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Identification and Estimation of Discrete Games of Complete Information

  • Stephen Ryan
  • Patrick Bajari
  • Han Hong

We discuss the identification and estimation of discrete games with complete information. Following Bresnahan and Reiss, a discrete game is defined to be a generalization of a standard discrete choice model in which utility depends on the actions of other players. Using recent algorithms that compute the complete set of the Nash equilibria, we propose simulation-based estimators for static, discrete games. With appropriate exclusion restrictions about how covariates enter into payoffs and influence equilibrium selection, the model is identified with only weak parametric assumptions. Monte Carlo evidence demonstrates that the estimator can perform well in moderately-sized samples. As an illustration, we study the strategic decisions of firms in spatially-separated markets in establishing a presence on the Internet

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File URL: http://repec.org/sce2005/up.17606.1105634419.pdf
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Paper provided by Society for Computational Economics in its series Computing in Economics and Finance 2005 with number 53.

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Date of creation: 11 Nov 2005
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Handle: RePEc:sce:scecf5:53
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  1. Daniel Ackerberg, 2009. "A new use of importance sampling to reduce computational burden in simulation estimation," Quantitative Marketing and Economics, Springer, vol. 7(4), pages 343-376, December.
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  6. Andrea Moro, 2003. "The Effect Of Statistical Discrimination On Black-White Wage Inequality: Estimating A Model With Multiple Equilibria," International Economic Review, Department of Economics, University of Pennsylvania and Osaka University Institute of Social and Economic Research Association, vol. 44(2), pages 467-500, 05.
  7. Daniel A. Ackerberg & Gautam Gowrisankaran, 2006. "Quantifying equilibrium network externalities in the ACH banking industry," RAND Journal of Economics, RAND Corporation, vol. 37(3), pages 738-761, 09.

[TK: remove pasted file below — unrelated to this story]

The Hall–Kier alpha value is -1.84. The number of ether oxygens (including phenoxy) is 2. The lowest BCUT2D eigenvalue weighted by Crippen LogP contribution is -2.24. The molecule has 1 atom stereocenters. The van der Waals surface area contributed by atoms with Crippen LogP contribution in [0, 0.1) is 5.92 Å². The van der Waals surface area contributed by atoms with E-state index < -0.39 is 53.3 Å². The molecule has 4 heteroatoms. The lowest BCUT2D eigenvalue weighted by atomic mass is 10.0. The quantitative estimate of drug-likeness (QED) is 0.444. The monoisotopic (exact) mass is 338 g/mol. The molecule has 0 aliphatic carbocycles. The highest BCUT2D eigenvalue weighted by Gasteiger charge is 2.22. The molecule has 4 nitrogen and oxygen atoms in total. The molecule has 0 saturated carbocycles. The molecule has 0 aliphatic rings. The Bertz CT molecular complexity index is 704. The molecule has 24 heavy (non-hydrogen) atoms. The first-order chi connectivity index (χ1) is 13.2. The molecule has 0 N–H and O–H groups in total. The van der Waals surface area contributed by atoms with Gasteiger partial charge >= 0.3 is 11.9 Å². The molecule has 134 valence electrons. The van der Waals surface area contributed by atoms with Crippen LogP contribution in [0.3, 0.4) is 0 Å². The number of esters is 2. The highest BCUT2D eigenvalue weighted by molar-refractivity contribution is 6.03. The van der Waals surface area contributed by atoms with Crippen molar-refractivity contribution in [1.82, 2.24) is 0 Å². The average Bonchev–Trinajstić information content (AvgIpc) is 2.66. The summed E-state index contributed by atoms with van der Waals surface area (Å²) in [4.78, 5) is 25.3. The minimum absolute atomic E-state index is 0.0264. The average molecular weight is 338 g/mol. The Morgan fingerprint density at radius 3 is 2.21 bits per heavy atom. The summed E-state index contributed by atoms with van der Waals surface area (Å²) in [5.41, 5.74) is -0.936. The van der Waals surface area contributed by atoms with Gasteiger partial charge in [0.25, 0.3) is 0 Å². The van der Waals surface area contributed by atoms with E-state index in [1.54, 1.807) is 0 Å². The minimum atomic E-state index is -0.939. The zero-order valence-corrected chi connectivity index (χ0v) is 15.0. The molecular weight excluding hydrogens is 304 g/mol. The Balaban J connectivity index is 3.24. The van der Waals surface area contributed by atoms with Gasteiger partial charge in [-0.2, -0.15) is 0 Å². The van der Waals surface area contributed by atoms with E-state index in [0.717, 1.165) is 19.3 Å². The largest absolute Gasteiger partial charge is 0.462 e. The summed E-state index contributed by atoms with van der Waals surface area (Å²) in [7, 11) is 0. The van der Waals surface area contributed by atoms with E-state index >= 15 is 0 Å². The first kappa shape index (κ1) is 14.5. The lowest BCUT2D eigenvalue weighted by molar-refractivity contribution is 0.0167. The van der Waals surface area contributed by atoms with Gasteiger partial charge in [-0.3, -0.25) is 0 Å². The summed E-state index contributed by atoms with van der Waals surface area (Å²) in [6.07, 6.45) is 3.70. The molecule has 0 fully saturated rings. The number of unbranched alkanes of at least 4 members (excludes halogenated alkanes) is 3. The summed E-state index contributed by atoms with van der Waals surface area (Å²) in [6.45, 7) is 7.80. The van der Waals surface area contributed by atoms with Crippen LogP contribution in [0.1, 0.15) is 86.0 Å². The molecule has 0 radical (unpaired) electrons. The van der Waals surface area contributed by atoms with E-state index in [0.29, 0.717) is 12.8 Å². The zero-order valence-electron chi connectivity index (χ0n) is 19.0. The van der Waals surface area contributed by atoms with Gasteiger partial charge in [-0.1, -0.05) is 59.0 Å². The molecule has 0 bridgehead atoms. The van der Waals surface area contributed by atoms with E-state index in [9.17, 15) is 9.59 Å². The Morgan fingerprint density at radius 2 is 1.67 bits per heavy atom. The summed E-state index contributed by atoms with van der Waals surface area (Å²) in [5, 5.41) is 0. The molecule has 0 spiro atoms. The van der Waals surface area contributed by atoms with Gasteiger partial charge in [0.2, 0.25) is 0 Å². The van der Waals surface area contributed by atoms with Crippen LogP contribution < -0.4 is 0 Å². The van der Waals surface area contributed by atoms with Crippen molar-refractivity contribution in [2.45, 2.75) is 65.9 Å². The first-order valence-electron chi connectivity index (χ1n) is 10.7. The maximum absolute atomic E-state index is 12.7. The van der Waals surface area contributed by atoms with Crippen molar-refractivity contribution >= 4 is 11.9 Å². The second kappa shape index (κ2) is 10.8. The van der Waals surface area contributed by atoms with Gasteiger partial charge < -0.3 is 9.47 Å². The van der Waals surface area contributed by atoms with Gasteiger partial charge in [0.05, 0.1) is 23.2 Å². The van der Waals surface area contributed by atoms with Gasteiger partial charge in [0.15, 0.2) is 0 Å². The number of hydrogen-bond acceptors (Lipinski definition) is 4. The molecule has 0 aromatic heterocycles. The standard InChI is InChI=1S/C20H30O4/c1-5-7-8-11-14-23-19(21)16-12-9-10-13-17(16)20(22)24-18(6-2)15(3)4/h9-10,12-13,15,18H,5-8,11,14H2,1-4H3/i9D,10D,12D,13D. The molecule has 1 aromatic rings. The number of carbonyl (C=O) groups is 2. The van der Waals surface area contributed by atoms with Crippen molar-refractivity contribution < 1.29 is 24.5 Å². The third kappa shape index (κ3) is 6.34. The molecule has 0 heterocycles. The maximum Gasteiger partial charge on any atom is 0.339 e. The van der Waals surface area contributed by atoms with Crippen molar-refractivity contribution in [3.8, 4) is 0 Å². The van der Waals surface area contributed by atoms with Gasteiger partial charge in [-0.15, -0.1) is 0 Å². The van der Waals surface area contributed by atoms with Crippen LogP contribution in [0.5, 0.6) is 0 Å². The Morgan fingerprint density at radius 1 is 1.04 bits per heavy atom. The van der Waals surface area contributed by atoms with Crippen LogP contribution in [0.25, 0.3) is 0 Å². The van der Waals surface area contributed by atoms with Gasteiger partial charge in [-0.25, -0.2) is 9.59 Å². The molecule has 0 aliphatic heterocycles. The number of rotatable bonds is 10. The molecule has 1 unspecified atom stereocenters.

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  10. repec:att:wimass:9127 is not listed on IDEAS
  11. Patrick Bajari & John Krainer, 2004. "An Empirical Model of Stock Analysts' Recommendations: Market Fundamentals, Conflicts of Interest, and Peer Effects," NBER Working Papers 10665, National Bureau of Economic Research, Inc.
  12. McFadden, Daniel, 1989. "A Method of Simulated Moments for Estimation of Discrete Response Models without Numerical Integration," Econometrica, Econometric Society, vol. 57(5), pages 995-1026, September.
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  16. Manski, Charles F, 1993. "Identification of Endogenous Social Effects: The Reflection Problem," Review of Economic Studies, Wiley Blackwell, vol. 60(3), pages 531-42, July.
  17. Michael J. Mazzeo, 2002. "Product Choice and Oligopoly Market Structure," RAND Journal of Economics, The RAND Corporation, vol. 33(2), pages 221-242, Summer.
  18. McLennan, A., 1999. "The Expected Number of Nash Equilibria of a Normal Form Game," Papers 306, Minnesota - Center for Economic Research.
  19. McLennan, Andrew & Berg, Johannes, 2005. "Asymptotic expected number of Nash equilibria of two-player normal form games," Games and Economic Behavior, Elsevier, vol. 51(2), pages 264-295, May.
  20. Imrohoroglu, Selahattin, 1993. "Testing for sunspot equilibria in the German hyperinflation," Journal of Economic Dynamics and Control, Elsevier, vol. 17(1-2), pages 289-317.
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